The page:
By Damien Croghan
Start small, dream big.
Tabisa Jing and Nyareck Peck live by this mantra in regard to starting their nonprofit organization, Jing of Hope. Their goal is a simple—but ambitious—one: Help South Sudanese orphans in Nebraska as well as throughout Africa.
“I felt like God has called me to do this,” Jing said. “It’s such a big calling, but why wouldn’t you do it?”
Jing of Hope board member Christine Pagan has been helping Jing and Peck get everything started from the ground up. “[Jing’s] clear vision, passion, and determination were what made me want to work with her,” Pagan said. “She described her vision for a children’s home, and I was incredibly inspired.”
For Jing, founding this organization hit close to home. Her father, Peter Jing, was an orphaned Sudanese refugee. He was also a teacher and worked for the United Nations at one point. He passed away two years ago.
In Nuer, everyone’s name is a literal word. “Jing” means dove, a universal symbol of peace and unity, something which is desperately needed in Sudan right now. In a way, the organization is named after Jing’s father.
Jing was 9 when she arrived in the United States, and Peck was 12. While they both moved around the country a lot, they both ended up in Lincoln for the same reasons. An established Sudanese community, as well as abundant job opportunities, were the primary factors in them settling here.
Both Jing and Peck have been working to get Jing of Hope off the ground since August 2013. While juggling the tasks associated with started a nonprofit and their other daily responsibilities has been difficult, they’ve risen to the challenge. “We just eliminate sleep!” Peck said. “When you’re doing something bigger than yourself, you have more drive.”
On April 14, 2014, Jing left for Ethiopia to begin the process of opening an orphanage to house those displaced by the ongoing war between Sudan and South Sudan.
“South Sudan is such a new nation,” Jing said. “There’s a lot that we’re facing. We’ve been at war for 24 years. So many kids are displaced, and they are the future.”
“There is still hope that most of these children can be reunited with their families,” Pagan said. “The unfortunate truth is that some will not. In either case, Jing of Hope can fill the need of helping to care for and nurture these children.”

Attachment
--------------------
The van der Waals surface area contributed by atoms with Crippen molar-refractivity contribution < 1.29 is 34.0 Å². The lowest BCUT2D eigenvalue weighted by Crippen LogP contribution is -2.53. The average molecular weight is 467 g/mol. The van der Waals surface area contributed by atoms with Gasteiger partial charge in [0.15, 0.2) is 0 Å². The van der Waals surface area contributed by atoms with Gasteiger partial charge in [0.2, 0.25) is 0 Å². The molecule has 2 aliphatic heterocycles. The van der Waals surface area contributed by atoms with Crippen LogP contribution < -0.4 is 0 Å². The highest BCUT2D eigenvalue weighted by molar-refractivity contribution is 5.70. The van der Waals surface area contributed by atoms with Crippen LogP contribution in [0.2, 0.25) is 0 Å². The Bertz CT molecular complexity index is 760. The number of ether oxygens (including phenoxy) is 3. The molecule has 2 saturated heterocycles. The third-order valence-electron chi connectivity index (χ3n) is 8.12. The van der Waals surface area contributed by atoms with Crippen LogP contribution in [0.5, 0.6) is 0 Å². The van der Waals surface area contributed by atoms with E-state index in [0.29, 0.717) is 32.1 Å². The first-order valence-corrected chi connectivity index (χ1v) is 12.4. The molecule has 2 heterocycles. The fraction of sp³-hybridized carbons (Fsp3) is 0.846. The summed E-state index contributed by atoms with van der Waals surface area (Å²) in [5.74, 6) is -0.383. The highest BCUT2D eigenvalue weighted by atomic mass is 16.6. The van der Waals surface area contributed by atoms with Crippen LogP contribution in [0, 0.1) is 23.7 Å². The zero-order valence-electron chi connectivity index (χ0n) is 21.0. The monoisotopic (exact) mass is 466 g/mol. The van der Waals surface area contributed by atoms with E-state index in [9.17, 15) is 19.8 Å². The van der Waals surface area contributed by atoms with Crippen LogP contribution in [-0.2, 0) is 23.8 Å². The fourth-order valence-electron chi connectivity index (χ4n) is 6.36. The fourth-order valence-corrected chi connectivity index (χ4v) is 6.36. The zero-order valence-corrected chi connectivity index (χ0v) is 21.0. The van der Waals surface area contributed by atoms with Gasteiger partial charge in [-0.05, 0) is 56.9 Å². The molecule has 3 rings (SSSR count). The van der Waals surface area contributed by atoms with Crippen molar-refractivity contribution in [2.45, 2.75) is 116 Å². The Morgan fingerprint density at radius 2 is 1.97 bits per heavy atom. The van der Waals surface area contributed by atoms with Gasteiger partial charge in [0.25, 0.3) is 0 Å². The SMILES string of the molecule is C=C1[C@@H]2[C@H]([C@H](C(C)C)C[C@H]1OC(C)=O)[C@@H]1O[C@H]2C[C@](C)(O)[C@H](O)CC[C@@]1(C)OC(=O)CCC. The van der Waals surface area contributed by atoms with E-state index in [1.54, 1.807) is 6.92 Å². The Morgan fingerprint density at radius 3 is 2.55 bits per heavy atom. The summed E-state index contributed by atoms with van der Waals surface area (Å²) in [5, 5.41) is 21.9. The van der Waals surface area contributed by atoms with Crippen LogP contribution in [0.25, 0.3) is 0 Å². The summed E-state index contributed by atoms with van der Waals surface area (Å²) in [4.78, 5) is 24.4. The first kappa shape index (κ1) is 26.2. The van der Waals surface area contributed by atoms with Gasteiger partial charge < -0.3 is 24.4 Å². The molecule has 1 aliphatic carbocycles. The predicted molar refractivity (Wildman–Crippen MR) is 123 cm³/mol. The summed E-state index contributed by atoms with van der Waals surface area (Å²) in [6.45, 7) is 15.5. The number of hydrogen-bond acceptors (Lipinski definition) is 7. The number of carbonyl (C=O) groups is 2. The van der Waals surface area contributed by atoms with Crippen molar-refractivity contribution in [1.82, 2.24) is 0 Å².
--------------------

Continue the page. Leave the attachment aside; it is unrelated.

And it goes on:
As part of a peacekeeping deal made in 2005, South Sudan gained independence from Sudan in July 2011, making it the world’s newest country. It is also a nation where more than 45 percent of its 11 million people are 14 years old and under, according to the CIA World Factbook.
“According to UNICEF, it is estimated that out of the whole child population of South Sudan, 17 percent are separated from one or both parents,” Pagan said. “With the continued violence and an impending famine, this number will sadly increase.”
Those children will be the future of the newly-founded nation. “We’re going to raise the future,” Peck said. “We want to give those who feel like they don’t have a chance to feel empowered.”
In a way, it’s a homecoming trip; both Jing and Peck were born in Ethiopia, something which is fairly common among South Sudanese refugees displaced by the war even before birth. “This is a vision trip,” Jing explained. “To see where we can localize and establish [a presence].”
Until this point, Jing and Peck have been facilitating small events, such as a backpack drive. The goal was to get 100 backpacks full of school supplies and distribute them to needy Sudanese students in the Lincoln community. They’ve also been printing and selling Jing of Hope t-shirts to help them fundraise.
“We’ve been blessed with friends and family being supportive,” Peck explained. Since they are still awaiting government approval for official nonprofit status, they’re staying small in order to avoid any sorts of legal problems.
To avoid legal issues, they must complete a 501-C3 form and be approved. The 501-C3 form allows nonprofits to be tax-exempt, as long as they can prove they are “charitable, educational, religious, scientific, literary, fostering national or international sports competition, preventing cruelty to children or animals, and testing for public safety,” according to the Internal Revenue Service (IRS) website***.
The process has been daunting. It can take up to nine months to be approved (assuming you are approved). Also, you must be registered in the other country you plan on sending funds or setting up establishments.
Jing is in Ethiopia for this reason. She’s meeting with the governor of a small town in order to establish a legal presence, which will pave the way for the building of an orphanage for those displaced by conflict between Sudan and South Sudan.
They are looking for volunteers who share the same vision as them. “This is something that is bigger than us,” Peck explained. Jing is paying out-of-pocket for her trip to Ethiopia, and other than the backpacks full of school supplies they gathered, everything else (such as the $500 application fee for the 501-C3) has been out-of-pocket as well.
“We are looking for dedicated people with a desire to work towards our mission. We have a lot of work ahead of us and there are many ways to help out,” Pagan said. Simply getting word out about the organization by utilizing social media or basic word of mouth could help. “We can always use extra help for fundraising and other events that we hold here. In time, we could even have volunteer opportunities to travel to help out with the children’s program in Africa.”